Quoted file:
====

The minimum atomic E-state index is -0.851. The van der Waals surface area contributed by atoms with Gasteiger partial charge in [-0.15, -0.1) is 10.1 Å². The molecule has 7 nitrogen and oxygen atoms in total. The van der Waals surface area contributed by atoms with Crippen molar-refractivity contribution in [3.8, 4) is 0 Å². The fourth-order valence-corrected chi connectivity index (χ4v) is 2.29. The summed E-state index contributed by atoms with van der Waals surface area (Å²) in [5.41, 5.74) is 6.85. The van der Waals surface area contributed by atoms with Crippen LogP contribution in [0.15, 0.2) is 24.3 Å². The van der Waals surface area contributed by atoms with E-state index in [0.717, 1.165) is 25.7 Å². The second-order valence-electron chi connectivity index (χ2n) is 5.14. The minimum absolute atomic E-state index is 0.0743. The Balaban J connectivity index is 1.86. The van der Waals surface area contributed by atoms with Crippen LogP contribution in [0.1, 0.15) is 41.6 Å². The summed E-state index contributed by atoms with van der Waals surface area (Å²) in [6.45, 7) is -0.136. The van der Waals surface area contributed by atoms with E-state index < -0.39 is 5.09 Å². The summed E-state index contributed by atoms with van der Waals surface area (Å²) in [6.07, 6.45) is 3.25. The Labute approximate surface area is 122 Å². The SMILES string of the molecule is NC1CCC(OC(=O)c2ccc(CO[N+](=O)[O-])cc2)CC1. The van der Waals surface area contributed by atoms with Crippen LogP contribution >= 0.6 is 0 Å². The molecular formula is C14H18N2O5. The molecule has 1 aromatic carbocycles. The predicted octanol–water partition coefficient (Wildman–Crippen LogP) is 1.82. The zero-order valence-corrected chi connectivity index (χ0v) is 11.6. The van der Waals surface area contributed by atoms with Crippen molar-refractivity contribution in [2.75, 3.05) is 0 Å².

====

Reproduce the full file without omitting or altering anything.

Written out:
The minimum atomic E-state index is -0.851. The van der Waals surface area contributed by atoms with Gasteiger partial charge in [-0.15, -0.1) is 10.1 Å². The molecule has 7 nitrogen and oxygen atoms in total. The van der Waals surface area contributed by atoms with Crippen molar-refractivity contribution in [3.8, 4) is 0 Å². The fourth-order valence-corrected chi connectivity index (χ4v) is 2.29. The summed E-state index contributed by atoms with van der Waals surface area (Å²) in [5.41, 5.74) is 6.85. The van der Waals surface area contributed by atoms with Crippen LogP contribution in [0.15, 0.2) is 24.3 Å². The van der Waals surface area contributed by atoms with E-state index in [0.717, 1.165) is 25.7 Å². The second-order valence-electron chi connectivity index (χ2n) is 5.14. The minimum absolute atomic E-state index is 0.0743. The Balaban J connectivity index is 1.86. The van der Waals surface area contributed by atoms with Crippen LogP contribution in [0.1, 0.15) is 41.6 Å². The summed E-state index contributed by atoms with van der Waals surface area (Å²) in [6.45, 7) is -0.136. The van der Waals surface area contributed by atoms with E-state index < -0.39 is 5.09 Å². The summed E-state index contributed by atoms with van der Waals surface area (Å²) in [6.07, 6.45) is 3.25. The Labute approximate surface area is 122 Å². The SMILES string of the molecule is NC1CCC(OC(=O)c2ccc(CO[N+](=O)[O-])cc2)CC1. The van der Waals surface area contributed by atoms with Crippen LogP contribution >= 0.6 is 0 Å². The molecular formula is C14H18N2O5. The molecule has 1 aromatic carbocycles. The predicted octanol–water partition coefficient (Wildman–Crippen LogP) is 1.82. The zero-order valence-corrected chi connectivity index (χ0v) is 11.6. The van der Waals surface area contributed by atoms with Crippen molar-refractivity contribution in [2.75, 3.05) is 0 Å².